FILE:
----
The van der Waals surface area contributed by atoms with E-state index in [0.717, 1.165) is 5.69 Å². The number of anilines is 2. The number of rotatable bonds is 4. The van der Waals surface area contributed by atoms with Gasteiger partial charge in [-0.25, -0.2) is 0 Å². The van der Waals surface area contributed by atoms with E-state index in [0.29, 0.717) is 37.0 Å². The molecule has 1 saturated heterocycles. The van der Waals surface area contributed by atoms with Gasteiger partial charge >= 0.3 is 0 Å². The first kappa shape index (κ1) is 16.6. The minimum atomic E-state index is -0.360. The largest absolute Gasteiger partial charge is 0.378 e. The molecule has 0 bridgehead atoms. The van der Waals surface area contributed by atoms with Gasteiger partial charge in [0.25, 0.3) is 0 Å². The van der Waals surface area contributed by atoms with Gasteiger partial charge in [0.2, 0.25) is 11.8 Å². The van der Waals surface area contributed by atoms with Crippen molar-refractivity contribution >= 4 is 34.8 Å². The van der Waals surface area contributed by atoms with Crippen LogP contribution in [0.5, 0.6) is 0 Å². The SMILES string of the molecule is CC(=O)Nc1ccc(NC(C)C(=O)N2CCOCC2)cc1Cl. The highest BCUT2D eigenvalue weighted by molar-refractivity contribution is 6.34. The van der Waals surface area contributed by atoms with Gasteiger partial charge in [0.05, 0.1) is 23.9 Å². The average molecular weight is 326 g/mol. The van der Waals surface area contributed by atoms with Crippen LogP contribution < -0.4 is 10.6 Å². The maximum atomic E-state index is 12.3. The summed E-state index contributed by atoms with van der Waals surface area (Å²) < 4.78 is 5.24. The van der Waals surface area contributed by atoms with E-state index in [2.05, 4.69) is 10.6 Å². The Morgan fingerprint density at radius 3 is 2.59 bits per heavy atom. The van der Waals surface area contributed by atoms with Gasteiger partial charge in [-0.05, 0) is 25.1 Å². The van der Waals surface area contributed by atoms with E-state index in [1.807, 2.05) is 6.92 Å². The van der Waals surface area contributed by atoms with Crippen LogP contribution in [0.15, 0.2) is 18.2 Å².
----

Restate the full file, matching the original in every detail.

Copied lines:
The van der Waals surface area contributed by atoms with E-state index in [0.717, 1.165) is 5.69 Å². The number of anilines is 2. The number of rotatable bonds is 4. The van der Waals surface area contributed by atoms with Gasteiger partial charge in [-0.25, -0.2) is 0 Å². The van der Waals surface area contributed by atoms with E-state index in [0.29, 0.717) is 37.0 Å². The molecule has 1 saturated heterocycles. The van der Waals surface area contributed by atoms with Gasteiger partial charge >= 0.3 is 0 Å². The first kappa shape index (κ1) is 16.6. The minimum atomic E-state index is -0.360. The largest absolute Gasteiger partial charge is 0.378 e. The molecule has 0 bridgehead atoms. The van der Waals surface area contributed by atoms with Gasteiger partial charge in [0.25, 0.3) is 0 Å². The van der Waals surface area contributed by atoms with Gasteiger partial charge in [0.2, 0.25) is 11.8 Å². The van der Waals surface area contributed by atoms with Crippen molar-refractivity contribution >= 4 is 34.8 Å². The van der Waals surface area contributed by atoms with Crippen LogP contribution in [0.5, 0.6) is 0 Å². The SMILES string of the molecule is CC(=O)Nc1ccc(NC(C)C(=O)N2CCOCC2)cc1Cl. The highest BCUT2D eigenvalue weighted by molar-refractivity contribution is 6.34. The van der Waals surface area contributed by atoms with Gasteiger partial charge in [0.05, 0.1) is 23.9 Å². The average molecular weight is 326 g/mol. The van der Waals surface area contributed by atoms with Crippen LogP contribution < -0.4 is 10.6 Å². The maximum atomic E-state index is 12.3. The summed E-state index contributed by atoms with van der Waals surface area (Å²) < 4.78 is 5.24. The van der Waals surface area contributed by atoms with E-state index in [2.05, 4.69) is 10.6 Å². The Morgan fingerprint density at radius 3 is 2.59 bits per heavy atom. The van der Waals surface area contributed by atoms with Gasteiger partial charge in [-0.05, 0) is 25.1 Å². The van der Waals surface area contributed by atoms with E-state index in [1.807, 2.05) is 6.92 Å². The van der Waals surface area contributed by atoms with Crippen LogP contribution in [0.15, 0.2) is 18.2 Å².